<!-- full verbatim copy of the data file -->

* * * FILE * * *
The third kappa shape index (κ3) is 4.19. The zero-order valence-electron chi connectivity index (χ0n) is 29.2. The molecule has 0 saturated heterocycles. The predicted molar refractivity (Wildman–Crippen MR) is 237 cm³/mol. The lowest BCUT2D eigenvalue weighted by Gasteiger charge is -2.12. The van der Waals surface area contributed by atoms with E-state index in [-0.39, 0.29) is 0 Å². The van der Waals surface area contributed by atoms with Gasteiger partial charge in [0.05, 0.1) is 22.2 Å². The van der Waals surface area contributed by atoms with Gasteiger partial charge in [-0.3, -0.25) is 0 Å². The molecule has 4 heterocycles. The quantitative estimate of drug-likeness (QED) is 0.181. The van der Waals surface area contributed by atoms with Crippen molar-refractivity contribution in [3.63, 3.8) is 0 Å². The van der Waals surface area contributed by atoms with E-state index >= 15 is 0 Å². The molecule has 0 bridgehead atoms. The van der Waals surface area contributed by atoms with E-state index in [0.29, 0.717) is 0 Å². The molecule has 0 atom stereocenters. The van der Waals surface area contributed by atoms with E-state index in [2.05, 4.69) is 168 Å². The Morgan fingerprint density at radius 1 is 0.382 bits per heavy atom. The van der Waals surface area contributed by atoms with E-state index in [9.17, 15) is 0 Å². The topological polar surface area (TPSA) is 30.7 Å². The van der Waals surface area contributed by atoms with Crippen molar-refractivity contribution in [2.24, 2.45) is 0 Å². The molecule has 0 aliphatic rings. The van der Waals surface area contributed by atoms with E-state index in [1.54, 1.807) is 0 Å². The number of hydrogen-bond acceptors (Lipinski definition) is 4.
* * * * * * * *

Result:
The third kappa shape index (κ3) is 4.19. The zero-order valence-electron chi connectivity index (χ0n) is 29.2. The molecule has 0 saturated heterocycles. The predicted molar refractivity (Wildman–Crippen MR) is 237 cm³/mol. The lowest BCUT2D eigenvalue weighted by Gasteiger charge is -2.12. The van der Waals surface area contributed by atoms with E-state index in [-0.39, 0.29) is 0 Å². The van der Waals surface area contributed by atoms with Gasteiger partial charge in [0.05, 0.1) is 22.2 Å². The van der Waals surface area contributed by atoms with Gasteiger partial charge in [-0.3, -0.25) is 0 Å². The molecule has 4 heterocycles. The quantitative estimate of drug-likeness (QED) is 0.181. The van der Waals surface area contributed by atoms with Crippen molar-refractivity contribution in [3.63, 3.8) is 0 Å². The van der Waals surface area contributed by atoms with E-state index >= 15 is 0 Å². The molecule has 0 bridgehead atoms. The van der Waals surface area contributed by atoms with E-state index in [0.29, 0.717) is 0 Å². The molecule has 0 atom stereocenters. The van der Waals surface area contributed by atoms with E-state index in [2.05, 4.69) is 168 Å². The Morgan fingerprint density at radius 1 is 0.382 bits per heavy atom. The van der Waals surface area contributed by atoms with E-state index in [9.17, 15) is 0 Å². The topological polar surface area (TPSA) is 30.7 Å². The van der Waals surface area contributed by atoms with Crippen molar-refractivity contribution in [2.24, 2.45) is 0 Å². The molecule has 0 aliphatic rings. The van der Waals surface area contributed by atoms with E-state index in [1.54, 1.807) is 0 Å². The number of hydrogen-bond acceptors (Lipinski definition) is 4.